Fires in Equatorial Asia release a large amount of carbon into the atmosphere. Extensively using high-precision atmospheric carbon dioxide (CO2) data from a commercial aircraft observation project, we estimated fire carbon emissions in Equatorial Asia induced by the big El Niño event in 2015. Additional shipboard measurement data elucidated the validity of the analysis and the best estimate indicated 273 Tg C for fire emissions during September–October 2015.
Astrid Müller, Hiroshi Tanimoto, Takafumi Sugita, Toshinobu Machida, Shin-ichiro Nakaoka, Prabir K. Patra, Joshua Laughner, and David Crisp
Atmos. Chem. Phys., 21, 8255–8271,Short summary
Over oceans, high uncertainties in satellite CO2 retrievals exist due to limited reference data. We combine commercial ship and aircraft observations and, with the aid of model calculations, obtain column-averaged mixing ratios of CO2 (XCO2) data over the Pacific Ocean. This new dataset has great potential as a robust reference for XCO2 measured from space and can help to better understand changes in the carbon cycle in response to climate change using satellite observations.
Ana Maria Roxana Petrescu, Matthew J. McGrath, Robbie M. Andrew, Philippe Peylin, Glen P. Peters, Philippe Ciais, Gregoire Broquet, Francesco N. Tubiello, Christoph Gerbig, Julia Pongratz, Greet Janssens-Maenhout, Giacomo Grassi, Gert-Jan Nabuurs, Pierre Regnier, Ronny Lauerwald, Matthias Kuhnert, Juraj Balkovič, Mart-Jan Schelhaas, Hugo A. C. Denier van der Gon, Efisio Solazzo, Chunjing Qiu, Roberto Pilli, Igor B. Konovalov, Richard A. Houghton, Dirk Günther, Lucia Perugini, Monica Crippa, Raphael Ganzenmüller, Ingrid T. Luijkx, Pete Smith, Saqr Munassar, Rona L. Thompson, Giulia Conchedda, Guillaume Monteil, Marko Scholze, Ute Karstens, Patrick Brockmann, and Albertus Johannes Dolman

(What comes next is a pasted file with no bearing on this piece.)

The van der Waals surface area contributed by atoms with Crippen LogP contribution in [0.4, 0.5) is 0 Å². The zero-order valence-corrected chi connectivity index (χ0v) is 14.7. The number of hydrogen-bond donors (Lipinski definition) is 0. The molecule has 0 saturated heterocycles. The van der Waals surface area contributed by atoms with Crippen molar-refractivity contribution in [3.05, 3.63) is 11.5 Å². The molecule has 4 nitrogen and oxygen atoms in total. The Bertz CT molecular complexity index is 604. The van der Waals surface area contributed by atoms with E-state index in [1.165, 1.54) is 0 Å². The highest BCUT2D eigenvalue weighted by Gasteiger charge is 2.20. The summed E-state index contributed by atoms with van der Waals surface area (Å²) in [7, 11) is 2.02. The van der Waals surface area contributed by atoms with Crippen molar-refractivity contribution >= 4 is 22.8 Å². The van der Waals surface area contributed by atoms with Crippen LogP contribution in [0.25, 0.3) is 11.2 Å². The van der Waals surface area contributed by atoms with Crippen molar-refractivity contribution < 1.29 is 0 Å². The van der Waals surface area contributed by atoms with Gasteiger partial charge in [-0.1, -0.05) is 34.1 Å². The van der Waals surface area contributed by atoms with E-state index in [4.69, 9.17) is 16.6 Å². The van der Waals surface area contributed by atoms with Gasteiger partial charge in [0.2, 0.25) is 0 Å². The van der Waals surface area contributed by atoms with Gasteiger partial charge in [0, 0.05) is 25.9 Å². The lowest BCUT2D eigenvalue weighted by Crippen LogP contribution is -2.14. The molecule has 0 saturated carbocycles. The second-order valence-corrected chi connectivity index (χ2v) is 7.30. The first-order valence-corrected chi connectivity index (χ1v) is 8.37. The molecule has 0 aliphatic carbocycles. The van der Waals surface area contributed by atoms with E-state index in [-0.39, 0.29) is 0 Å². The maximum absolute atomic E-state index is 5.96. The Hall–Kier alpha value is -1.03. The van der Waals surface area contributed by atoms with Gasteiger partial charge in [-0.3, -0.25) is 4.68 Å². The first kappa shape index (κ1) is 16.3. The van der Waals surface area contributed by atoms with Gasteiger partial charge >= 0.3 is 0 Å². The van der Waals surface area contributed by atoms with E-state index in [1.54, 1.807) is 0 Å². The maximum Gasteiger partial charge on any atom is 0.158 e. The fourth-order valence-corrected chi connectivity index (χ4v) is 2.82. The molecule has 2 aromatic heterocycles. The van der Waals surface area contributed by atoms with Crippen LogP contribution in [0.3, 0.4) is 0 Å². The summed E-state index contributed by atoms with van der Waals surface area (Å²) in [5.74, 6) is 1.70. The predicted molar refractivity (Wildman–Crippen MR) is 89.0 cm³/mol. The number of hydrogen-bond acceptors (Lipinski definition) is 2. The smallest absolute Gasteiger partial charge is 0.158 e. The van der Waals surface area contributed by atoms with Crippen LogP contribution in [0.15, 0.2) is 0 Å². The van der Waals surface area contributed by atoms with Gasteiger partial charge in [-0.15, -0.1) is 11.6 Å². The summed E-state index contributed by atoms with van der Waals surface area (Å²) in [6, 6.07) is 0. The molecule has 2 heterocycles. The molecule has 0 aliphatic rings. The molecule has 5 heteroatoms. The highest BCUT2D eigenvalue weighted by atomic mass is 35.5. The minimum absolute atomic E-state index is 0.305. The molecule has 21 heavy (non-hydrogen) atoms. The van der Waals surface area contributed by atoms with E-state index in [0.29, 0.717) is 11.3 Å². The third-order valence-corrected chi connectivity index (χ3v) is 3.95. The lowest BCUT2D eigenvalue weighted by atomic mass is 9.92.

Earth Syst. Sci. Data, 13, 2363–2406,Short summary
This study is topical and provides a state-of-the-art scientific overview of data availability from bottom-up and top-down CO2 fossil emissions and CO2 land fluxes in the EU27+UK. The data integrate recent emission inventories with ecosystem data, land carbon models and regional/global inversions for the European domain, aiming at reconciling CO2 estimates with official country-level UNFCCC national GHG inventories in support to policy and facilitating real-time verification procedures.
Anteneh Getachew Mengistu, Gizaw Mengistu Tsidu, Gerbrand Koren, Maurits L. Kooreman, K. Folkert Boersma, Torbern Tagesson, Jonas Ardö, Yann Nouvellon, and Wouter Peters